On Tuesday I returned, for the first time in over two years, to a site I know very well. Saqqara is most famous as the home of the Step Pyramid of King Djoser (c. 2667-2648 BC), Egypt’s (and arguably the world’s) first major monumental construction entirely built in stone. Over the last few years conservation work has been undertaken to shore up the pyramid’s crumbling walls. Though necessary, the scaffolding remains something of an eyesore and detracts slightly from this impressive monument.
Since 2006, I have been a member of a pioneering research project that uses a range of geophysical techniques to map the necropolis surrounding the Step Pyramid – revealing many structures that previously lay undetected beneath the sand. The Saqqara Geophysical Survey Project (SGSP) is Scotland’s only archaeological mission in Egypt, and was the brainchild of Ian Mathieson. Ian was a real pioneer of the appliance of science to Egyptian archaeology, a charismatic Scotsman who became a close friend and mentor. Since he passed away at the age of 83 in 2010, his energy and interdisciplinary approach to fieldwork have been much missed. Those of us who worked with him are keen to continue his exciting work.
Some of the last objects to enter the Manchester Museum collection from Egypt (in the 1970s, when the Egyptian authorities still permitted a proportion of finds to be exported abroad by their excavators) come from Saqqara. During the First Millennium BC, Saqqara was at the heart of a peculiarly Egyptian religious practice: the cult of sacred animals. Although the ‘Sacred Animal Necropolis’ focussed on the worship of one sacred bull, a large number of species were bred, killed, mummified and buried here as votive gifts to the gods. The remains of several million mummified birds, cats, dogs, and baboons have been discovered in underground catacombs at Saqqara. The new Egyptian World gallery will feature more information about the work of the SGSP in establishing where this vast industry of sacred animals operated, what the religious rationale behind the cult was, and new scientific research on the animal mummies themselves.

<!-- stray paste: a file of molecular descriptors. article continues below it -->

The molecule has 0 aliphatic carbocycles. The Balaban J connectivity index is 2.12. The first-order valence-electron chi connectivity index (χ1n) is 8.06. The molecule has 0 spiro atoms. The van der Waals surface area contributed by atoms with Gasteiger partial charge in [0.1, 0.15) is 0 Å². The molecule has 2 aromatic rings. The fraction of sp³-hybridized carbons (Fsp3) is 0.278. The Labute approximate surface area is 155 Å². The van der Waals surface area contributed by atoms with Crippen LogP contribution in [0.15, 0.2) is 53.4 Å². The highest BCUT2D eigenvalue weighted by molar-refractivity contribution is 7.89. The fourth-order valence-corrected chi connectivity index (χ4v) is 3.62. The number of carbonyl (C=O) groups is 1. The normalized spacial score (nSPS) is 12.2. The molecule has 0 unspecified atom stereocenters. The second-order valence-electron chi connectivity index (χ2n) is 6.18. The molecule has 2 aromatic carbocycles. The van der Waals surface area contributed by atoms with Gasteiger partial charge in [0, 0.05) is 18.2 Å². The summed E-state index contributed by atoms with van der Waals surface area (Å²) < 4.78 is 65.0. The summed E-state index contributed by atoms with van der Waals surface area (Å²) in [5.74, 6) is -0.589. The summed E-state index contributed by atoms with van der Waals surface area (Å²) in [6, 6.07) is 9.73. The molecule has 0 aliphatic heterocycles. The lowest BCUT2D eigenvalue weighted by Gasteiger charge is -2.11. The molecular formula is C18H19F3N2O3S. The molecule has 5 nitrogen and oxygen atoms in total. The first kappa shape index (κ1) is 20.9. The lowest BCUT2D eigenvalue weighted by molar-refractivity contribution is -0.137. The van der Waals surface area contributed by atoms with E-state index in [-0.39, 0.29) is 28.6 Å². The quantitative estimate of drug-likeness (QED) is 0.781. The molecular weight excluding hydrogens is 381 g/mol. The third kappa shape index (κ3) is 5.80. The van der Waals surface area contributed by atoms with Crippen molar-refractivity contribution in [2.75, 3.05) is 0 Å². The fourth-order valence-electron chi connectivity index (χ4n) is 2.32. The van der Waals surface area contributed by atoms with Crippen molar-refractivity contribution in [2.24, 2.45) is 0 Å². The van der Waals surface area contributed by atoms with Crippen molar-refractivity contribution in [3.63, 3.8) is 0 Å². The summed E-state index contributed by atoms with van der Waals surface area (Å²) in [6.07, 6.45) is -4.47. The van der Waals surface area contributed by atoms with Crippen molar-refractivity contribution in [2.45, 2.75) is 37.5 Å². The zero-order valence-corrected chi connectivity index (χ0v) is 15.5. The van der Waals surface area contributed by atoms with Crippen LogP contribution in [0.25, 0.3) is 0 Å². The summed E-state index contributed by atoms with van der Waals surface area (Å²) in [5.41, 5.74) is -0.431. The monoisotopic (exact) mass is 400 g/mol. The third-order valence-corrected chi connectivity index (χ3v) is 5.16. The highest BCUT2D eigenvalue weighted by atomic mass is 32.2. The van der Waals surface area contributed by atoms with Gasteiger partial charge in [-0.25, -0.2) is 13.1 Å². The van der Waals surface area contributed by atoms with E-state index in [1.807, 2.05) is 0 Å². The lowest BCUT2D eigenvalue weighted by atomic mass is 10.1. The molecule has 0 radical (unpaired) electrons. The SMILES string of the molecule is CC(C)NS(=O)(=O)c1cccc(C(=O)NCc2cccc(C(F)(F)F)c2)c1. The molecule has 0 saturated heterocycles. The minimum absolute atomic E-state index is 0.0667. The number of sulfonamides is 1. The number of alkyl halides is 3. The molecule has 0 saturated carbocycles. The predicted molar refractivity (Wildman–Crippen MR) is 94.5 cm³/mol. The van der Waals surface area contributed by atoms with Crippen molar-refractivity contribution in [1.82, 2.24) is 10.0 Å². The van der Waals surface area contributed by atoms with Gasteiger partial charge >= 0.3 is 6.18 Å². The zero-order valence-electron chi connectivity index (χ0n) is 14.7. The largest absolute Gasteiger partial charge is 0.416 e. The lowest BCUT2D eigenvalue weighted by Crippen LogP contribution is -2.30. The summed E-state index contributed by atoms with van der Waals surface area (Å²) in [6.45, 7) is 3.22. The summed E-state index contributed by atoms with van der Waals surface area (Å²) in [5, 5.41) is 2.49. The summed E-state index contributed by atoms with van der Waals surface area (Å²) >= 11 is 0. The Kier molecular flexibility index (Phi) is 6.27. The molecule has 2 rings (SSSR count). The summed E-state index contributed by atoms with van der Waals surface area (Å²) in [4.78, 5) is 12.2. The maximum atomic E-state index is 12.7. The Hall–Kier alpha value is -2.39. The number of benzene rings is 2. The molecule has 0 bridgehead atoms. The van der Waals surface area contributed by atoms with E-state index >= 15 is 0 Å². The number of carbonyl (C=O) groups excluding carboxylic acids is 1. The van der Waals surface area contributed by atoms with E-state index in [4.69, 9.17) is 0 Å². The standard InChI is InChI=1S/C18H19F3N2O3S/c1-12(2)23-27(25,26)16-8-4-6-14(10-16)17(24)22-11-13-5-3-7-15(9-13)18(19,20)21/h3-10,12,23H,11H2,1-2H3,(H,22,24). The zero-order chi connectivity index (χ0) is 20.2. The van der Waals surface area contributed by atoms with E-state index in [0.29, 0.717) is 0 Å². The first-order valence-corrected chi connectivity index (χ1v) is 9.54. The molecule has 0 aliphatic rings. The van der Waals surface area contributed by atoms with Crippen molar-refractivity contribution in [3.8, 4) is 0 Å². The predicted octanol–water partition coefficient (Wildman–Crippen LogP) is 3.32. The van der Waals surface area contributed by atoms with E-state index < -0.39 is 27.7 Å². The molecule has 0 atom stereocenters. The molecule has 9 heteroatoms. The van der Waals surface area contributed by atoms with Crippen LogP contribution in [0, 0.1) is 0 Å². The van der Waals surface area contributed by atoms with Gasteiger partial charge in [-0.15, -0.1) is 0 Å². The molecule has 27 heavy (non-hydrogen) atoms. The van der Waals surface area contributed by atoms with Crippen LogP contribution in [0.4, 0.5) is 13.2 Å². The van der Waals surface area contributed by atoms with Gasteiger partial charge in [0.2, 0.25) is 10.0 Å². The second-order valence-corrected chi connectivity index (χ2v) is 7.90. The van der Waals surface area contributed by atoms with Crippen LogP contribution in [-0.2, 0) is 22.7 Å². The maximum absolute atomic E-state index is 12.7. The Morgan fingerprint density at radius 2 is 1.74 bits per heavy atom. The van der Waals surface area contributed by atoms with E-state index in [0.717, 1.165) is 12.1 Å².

The last season I spent with Ian and the SGSP in 2009, we surveyed an area around the tomb of Horemheb – a high-ranking army general under Tutankhamun (c. 1336-1327 BC), who himself became king and was subsequently buried in the Valley of the Kings. Our work revealed the outline of several unknown tombs in this area. Some others nearby have been excavated and restored by an Anglo-Dutch mission, and have recently been opened to the public. A highlight of my visit was to see the superbly-decorated burial chamber of a man called Maya, treasurer under Tutankhamun and contemporary of Horemheb.
Saqqara has another connection with Manchester. Before she came to Manchester to pioneer the scientific investigation of mummies with the unwrapping of the Two Brothers, Margaret Murray spent several seasons working at Saqqara as a student of W.M.F. Petrie. The result was a number of handsome volumes publishing mastaba tombs there. In Murray’s day, such results were only possible through digging – and the ultimately destructive effects of archaeology. Now, with geophysical techniques, it is possible to plan many of the tombs Murray identified without lifting a trowel. Archaeological fieldwork is of prime importance to understanding and properly contextualising museum objects. I hope to develop further both the legacy of Ian Mathieson and Margaret Murray, to better understand Saqqara – a site from which we have a very rich collection of objects.